Children England responds to the Labour Party's civil society strategy, From Paternalism to Participation

Children England is delighted to see the Labour party’s plan for civil society recognise the integral role of the voluntary sector – especially local charities and community organisations – in advocating for residents and connecting them to the services and structures that shape their lives. This is particularly important for vulnerable groups like children, and we hope that Labour’s vision for deepened local democracy includes an equal role for our youngest citizens.

We welcome the acknowledgement that civil society cannot thrive without genuinely inclusive, accountable local investment. As members of the Grants for Good campaign, we support the pledge to reinvigorate government grants to local charities, to create a Community Innovation Fund for new local projects and to involve civil society groups in designing a UK Shared Prosperity Fund that is democratically distributed. Increased representation for civil society on local enterprise partnerships, if these bodies are to continue making local investment decisions, is a good start but more will need to be done to make this a truly transparent and accountable mechanism for community growth.

The strategy’s positive view of campaigning by charities is much-needed: as Labour recognises, the Lobbying Act and gagging clauses in government contracts are undermining the ability of charities to challenge social injustice, and it rightly seeks to abolish them.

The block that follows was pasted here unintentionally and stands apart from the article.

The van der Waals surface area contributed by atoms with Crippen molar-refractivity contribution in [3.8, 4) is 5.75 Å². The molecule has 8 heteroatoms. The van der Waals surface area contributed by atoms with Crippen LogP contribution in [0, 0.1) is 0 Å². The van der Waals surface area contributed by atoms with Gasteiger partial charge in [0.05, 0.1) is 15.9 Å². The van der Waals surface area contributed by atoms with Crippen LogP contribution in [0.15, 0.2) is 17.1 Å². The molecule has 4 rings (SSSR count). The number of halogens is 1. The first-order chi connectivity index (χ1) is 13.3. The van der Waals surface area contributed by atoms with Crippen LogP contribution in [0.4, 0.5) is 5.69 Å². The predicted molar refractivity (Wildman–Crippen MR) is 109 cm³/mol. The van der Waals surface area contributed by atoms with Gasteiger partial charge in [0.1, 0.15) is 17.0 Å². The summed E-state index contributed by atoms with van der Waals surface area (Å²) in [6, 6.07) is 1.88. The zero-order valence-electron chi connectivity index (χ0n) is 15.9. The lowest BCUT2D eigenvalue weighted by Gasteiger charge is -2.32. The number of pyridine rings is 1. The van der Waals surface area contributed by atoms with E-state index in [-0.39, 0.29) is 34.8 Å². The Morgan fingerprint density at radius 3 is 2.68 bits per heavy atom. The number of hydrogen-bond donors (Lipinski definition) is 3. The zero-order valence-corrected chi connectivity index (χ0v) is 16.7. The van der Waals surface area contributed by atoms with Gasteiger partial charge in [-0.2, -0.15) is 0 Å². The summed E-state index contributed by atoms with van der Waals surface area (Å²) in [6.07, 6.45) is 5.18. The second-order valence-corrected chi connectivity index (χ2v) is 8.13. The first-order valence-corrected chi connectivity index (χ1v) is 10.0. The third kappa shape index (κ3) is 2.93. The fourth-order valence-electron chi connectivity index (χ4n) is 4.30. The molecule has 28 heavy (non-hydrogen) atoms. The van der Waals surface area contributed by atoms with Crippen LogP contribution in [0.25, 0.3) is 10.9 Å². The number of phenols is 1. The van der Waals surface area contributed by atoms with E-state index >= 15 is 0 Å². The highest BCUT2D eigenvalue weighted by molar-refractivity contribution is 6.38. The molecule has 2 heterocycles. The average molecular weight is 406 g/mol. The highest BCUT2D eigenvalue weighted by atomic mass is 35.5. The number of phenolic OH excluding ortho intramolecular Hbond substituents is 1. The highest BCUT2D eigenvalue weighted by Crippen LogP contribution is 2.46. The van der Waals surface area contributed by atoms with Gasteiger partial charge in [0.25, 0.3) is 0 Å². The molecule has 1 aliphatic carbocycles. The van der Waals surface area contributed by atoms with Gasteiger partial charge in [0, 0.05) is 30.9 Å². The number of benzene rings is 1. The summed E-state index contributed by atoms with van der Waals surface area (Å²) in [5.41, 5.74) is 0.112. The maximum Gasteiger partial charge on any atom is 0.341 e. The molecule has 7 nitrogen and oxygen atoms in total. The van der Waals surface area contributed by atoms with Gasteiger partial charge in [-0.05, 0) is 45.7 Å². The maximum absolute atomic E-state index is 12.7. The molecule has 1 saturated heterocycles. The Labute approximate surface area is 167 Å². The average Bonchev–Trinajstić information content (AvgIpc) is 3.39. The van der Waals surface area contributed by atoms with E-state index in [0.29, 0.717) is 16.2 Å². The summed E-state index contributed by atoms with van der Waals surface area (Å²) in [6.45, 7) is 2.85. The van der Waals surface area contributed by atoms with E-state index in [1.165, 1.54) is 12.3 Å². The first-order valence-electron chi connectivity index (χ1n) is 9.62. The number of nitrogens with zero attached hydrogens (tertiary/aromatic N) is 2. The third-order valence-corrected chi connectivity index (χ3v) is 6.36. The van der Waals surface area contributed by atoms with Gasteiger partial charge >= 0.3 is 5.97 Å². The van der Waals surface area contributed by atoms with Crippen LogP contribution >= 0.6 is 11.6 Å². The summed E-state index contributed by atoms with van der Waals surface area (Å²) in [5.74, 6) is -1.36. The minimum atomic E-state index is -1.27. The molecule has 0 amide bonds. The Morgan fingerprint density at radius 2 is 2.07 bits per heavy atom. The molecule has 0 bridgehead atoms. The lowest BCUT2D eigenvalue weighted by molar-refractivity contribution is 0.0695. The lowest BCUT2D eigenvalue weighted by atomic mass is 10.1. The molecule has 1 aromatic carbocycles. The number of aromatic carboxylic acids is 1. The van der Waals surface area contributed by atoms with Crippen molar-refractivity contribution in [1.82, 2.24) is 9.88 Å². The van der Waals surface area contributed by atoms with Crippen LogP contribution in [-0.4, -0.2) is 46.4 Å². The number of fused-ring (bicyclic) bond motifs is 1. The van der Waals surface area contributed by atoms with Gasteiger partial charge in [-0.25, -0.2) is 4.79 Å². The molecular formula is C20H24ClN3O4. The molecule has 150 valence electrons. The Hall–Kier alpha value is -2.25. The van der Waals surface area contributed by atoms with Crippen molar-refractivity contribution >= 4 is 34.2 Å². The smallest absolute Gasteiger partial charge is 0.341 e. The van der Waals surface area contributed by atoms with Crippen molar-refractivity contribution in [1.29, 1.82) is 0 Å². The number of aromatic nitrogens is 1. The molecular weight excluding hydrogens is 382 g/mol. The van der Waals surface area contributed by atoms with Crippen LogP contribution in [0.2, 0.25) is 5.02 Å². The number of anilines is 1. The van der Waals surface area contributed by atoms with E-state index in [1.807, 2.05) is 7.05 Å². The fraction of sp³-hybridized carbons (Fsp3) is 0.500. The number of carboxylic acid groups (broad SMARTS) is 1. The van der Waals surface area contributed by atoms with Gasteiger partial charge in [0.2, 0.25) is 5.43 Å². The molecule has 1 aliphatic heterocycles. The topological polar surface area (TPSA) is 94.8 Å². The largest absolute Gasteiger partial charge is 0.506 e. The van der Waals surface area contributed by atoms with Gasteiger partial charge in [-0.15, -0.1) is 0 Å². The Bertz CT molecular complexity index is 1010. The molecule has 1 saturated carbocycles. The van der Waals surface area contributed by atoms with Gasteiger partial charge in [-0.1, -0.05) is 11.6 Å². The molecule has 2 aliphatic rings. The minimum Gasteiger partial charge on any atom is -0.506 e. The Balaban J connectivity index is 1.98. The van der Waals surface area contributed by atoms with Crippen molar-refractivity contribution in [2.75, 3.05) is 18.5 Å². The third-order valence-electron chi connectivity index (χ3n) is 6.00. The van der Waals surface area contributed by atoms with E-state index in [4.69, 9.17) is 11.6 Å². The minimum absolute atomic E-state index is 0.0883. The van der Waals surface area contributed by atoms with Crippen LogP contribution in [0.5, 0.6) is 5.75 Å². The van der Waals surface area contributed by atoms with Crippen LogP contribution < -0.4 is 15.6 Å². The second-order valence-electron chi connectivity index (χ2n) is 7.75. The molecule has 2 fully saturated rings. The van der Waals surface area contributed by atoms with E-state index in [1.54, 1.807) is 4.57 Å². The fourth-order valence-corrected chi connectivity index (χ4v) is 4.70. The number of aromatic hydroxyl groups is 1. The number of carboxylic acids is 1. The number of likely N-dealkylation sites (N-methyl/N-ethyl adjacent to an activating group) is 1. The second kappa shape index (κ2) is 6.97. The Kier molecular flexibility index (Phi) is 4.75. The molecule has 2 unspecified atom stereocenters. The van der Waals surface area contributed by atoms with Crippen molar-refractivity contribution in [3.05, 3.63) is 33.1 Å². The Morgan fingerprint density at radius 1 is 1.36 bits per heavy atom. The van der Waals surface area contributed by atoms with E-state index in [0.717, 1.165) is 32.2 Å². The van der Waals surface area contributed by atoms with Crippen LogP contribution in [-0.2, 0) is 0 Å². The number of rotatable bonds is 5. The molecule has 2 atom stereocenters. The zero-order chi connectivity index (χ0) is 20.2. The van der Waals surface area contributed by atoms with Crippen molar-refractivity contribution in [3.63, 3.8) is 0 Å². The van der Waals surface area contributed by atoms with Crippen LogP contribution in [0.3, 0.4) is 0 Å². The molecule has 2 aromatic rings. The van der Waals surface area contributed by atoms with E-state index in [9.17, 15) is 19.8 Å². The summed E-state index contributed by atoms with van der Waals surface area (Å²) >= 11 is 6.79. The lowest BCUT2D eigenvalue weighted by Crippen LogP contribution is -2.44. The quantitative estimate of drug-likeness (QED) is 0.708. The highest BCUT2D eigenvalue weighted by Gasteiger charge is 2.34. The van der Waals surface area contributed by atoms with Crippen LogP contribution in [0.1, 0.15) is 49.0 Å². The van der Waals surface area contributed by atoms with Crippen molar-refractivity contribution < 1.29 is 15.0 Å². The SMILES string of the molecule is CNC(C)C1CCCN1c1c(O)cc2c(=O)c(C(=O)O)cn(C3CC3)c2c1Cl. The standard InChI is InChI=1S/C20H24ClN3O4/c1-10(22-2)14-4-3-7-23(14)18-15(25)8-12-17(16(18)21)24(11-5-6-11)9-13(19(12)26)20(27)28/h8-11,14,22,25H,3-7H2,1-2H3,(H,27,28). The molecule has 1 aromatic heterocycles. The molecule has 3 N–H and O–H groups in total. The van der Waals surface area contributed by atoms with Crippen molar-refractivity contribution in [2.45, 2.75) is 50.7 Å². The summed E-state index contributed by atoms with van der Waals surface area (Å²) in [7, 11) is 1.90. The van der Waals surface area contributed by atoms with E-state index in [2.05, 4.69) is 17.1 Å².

In reviewing the Social Value Act, Labour will find a rigorous set of recommendations set out by John Tizard, chair of NAVCA, which can help them realise the full potential of social value – and their ambition to shift responsibility away from a handful of large companies like Carillion and towards the full range of capable and responsive voluntary sector providers.

Finally, whilst the strategy proposes new rights and vehicles for communities to own and create public spaces and other assets, we hope no political party or community group forgets that powers such as Community Asset Transfer are already available to bring local resources into local ownership, and that what is needed to reverse the drain of communal spaces from public ownership to private is a significant shift in central government policy, which is currently driving councils to sell off assets in order to replace lost government funding. Local areas will only be free to realise the laudable vision of people-centred, community driven public services and initiatives if central government provides sustainable investment in them.